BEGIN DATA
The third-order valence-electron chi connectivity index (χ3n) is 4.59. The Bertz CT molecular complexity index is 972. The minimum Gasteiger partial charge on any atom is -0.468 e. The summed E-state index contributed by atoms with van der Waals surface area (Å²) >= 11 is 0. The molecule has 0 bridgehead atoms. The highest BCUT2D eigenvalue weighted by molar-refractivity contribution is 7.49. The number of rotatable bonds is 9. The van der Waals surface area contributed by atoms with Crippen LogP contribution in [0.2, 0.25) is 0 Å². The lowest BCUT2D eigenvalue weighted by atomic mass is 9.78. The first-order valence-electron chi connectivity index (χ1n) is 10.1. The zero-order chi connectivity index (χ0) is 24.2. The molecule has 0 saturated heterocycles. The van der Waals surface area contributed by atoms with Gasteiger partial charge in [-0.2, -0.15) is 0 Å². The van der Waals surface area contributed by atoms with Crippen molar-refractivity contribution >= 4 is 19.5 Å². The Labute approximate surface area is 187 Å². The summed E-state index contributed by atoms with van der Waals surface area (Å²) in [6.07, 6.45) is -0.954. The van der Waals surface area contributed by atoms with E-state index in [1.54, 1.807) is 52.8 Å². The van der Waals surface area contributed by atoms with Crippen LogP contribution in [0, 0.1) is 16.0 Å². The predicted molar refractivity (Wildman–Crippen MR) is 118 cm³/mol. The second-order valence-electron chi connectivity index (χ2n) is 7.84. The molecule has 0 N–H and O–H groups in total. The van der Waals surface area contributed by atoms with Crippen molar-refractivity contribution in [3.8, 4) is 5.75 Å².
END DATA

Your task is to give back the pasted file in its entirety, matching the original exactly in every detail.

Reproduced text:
The third-order valence-electron chi connectivity index (χ3n) is 4.59. The Bertz CT molecular complexity index is 972. The minimum Gasteiger partial charge on any atom is -0.468 e. The summed E-state index contributed by atoms with van der Waals surface area (Å²) >= 11 is 0. The molecule has 0 bridgehead atoms. The highest BCUT2D eigenvalue weighted by molar-refractivity contribution is 7.49. The number of rotatable bonds is 9. The van der Waals surface area contributed by atoms with Crippen LogP contribution in [0.2, 0.25) is 0 Å². The lowest BCUT2D eigenvalue weighted by atomic mass is 9.78. The first-order valence-electron chi connectivity index (χ1n) is 10.1. The zero-order chi connectivity index (χ0) is 24.2. The molecule has 0 saturated heterocycles. The van der Waals surface area contributed by atoms with Gasteiger partial charge in [-0.2, -0.15) is 0 Å². The van der Waals surface area contributed by atoms with Crippen molar-refractivity contribution >= 4 is 19.5 Å². The Labute approximate surface area is 187 Å². The summed E-state index contributed by atoms with van der Waals surface area (Å²) in [6.07, 6.45) is -0.954. The van der Waals surface area contributed by atoms with E-state index in [1.54, 1.807) is 52.8 Å². The van der Waals surface area contributed by atoms with Crippen LogP contribution in [0, 0.1) is 16.0 Å². The predicted molar refractivity (Wildman–Crippen MR) is 118 cm³/mol. The second-order valence-electron chi connectivity index (χ2n) is 7.84. The molecule has 0 N–H and O–H groups in total. The van der Waals surface area contributed by atoms with Crippen molar-refractivity contribution in [3.8, 4) is 5.75 Å².